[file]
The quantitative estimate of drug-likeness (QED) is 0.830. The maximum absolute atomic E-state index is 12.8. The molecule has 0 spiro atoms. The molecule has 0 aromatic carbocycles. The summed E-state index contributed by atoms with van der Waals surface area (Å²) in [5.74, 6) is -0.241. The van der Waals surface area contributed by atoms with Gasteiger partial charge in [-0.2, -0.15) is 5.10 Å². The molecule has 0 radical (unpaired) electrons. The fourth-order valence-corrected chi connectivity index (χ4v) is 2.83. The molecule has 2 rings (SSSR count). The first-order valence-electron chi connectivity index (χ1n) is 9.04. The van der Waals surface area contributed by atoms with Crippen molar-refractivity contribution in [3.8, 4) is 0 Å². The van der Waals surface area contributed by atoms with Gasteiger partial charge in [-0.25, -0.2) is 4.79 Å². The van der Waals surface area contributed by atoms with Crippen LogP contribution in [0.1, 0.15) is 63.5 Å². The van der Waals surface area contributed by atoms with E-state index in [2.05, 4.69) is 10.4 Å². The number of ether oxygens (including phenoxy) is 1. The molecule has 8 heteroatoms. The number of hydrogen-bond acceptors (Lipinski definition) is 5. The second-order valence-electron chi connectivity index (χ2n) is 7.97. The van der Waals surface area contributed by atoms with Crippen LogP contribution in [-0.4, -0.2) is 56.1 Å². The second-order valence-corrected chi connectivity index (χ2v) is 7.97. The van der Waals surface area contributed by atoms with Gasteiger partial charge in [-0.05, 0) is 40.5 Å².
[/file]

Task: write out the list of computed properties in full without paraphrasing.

The quantitative estimate of drug-likeness (QED) is 0.830. The maximum absolute atomic E-state index is 12.8. The molecule has 0 spiro atoms. The molecule has 0 aromatic carbocycles. The summed E-state index contributed by atoms with van der Waals surface area (Å²) in [5.74, 6) is -0.241. The van der Waals surface area contributed by atoms with Gasteiger partial charge in [-0.2, -0.15) is 5.10 Å². The molecule has 0 radical (unpaired) electrons. The fourth-order valence-corrected chi connectivity index (χ4v) is 2.83. The molecule has 2 rings (SSSR count). The first-order valence-electron chi connectivity index (χ1n) is 9.04. The van der Waals surface area contributed by atoms with Crippen molar-refractivity contribution in [3.8, 4) is 0 Å². The van der Waals surface area contributed by atoms with Gasteiger partial charge in [-0.25, -0.2) is 4.79 Å². The van der Waals surface area contributed by atoms with Crippen LogP contribution in [0.1, 0.15) is 63.5 Å². The van der Waals surface area contributed by atoms with E-state index in [2.05, 4.69) is 10.4 Å². The number of ether oxygens (including phenoxy) is 1. The molecule has 8 heteroatoms. The number of hydrogen-bond acceptors (Lipinski definition) is 5. The second-order valence-electron chi connectivity index (χ2n) is 7.97. The van der Waals surface area contributed by atoms with Crippen LogP contribution in [-0.4, -0.2) is 56.1 Å². The second-order valence-corrected chi connectivity index (χ2v) is 7.97. The van der Waals surface area contributed by atoms with Gasteiger partial charge in [-0.05, 0) is 40.5 Å².